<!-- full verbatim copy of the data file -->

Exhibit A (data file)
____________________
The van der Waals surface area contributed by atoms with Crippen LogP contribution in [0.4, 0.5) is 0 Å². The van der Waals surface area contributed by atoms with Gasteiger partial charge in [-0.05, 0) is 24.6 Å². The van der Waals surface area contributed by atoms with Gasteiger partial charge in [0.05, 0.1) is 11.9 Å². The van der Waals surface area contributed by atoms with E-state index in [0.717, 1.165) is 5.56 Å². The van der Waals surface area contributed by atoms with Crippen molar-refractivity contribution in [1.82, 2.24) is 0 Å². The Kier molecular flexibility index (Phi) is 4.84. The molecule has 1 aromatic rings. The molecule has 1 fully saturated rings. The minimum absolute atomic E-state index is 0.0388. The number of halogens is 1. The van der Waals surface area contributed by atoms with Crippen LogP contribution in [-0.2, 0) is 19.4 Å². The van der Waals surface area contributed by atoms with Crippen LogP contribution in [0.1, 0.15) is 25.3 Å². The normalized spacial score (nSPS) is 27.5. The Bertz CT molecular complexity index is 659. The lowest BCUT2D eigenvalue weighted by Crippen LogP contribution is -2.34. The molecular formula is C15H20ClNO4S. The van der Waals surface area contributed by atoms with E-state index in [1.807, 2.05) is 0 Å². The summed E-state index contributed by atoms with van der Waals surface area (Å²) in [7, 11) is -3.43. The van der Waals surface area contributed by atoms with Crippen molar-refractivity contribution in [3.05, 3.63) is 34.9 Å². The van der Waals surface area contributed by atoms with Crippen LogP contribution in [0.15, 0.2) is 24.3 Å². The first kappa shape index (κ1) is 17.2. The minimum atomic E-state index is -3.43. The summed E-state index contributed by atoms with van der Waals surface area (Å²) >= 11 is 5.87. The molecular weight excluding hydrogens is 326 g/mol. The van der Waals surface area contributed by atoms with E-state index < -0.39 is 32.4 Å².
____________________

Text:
The van der Waals surface area contributed by atoms with Crippen LogP contribution in [0.4, 0.5) is 0 Å². The van der Waals surface area contributed by atoms with Gasteiger partial charge in [-0.05, 0) is 24.6 Å². The van der Waals surface area contributed by atoms with Gasteiger partial charge in [0.05, 0.1) is 11.9 Å². The van der Waals surface area contributed by atoms with E-state index in [0.717, 1.165) is 5.56 Å². The van der Waals surface area contributed by atoms with Crippen molar-refractivity contribution in [1.82, 2.24) is 0 Å². The Kier molecular flexibility index (Phi) is 4.84. The molecule has 1 aromatic rings. The molecule has 1 fully saturated rings. The minimum absolute atomic E-state index is 0.0388. The number of halogens is 1. The van der Waals surface area contributed by atoms with Crippen LogP contribution in [-0.2, 0) is 19.4 Å². The van der Waals surface area contributed by atoms with Crippen LogP contribution in [0.1, 0.15) is 25.3 Å². The normalized spacial score (nSPS) is 27.5. The Bertz CT molecular complexity index is 659. The lowest BCUT2D eigenvalue weighted by Crippen LogP contribution is -2.34. The molecular formula is C15H20ClNO4S. The van der Waals surface area contributed by atoms with E-state index in [1.807, 2.05) is 0 Å². The summed E-state index contributed by atoms with van der Waals surface area (Å²) in [7, 11) is -3.43. The van der Waals surface area contributed by atoms with Crippen molar-refractivity contribution in [3.05, 3.63) is 34.9 Å². The van der Waals surface area contributed by atoms with Crippen LogP contribution in [0.15, 0.2) is 24.3 Å². The first kappa shape index (κ1) is 17.2. The minimum atomic E-state index is -3.43. The summed E-state index contributed by atoms with van der Waals surface area (Å²) >= 11 is 5.87. The molecular weight excluding hydrogens is 326 g/mol. The van der Waals surface area contributed by atoms with E-state index < -0.39 is 32.4 Å².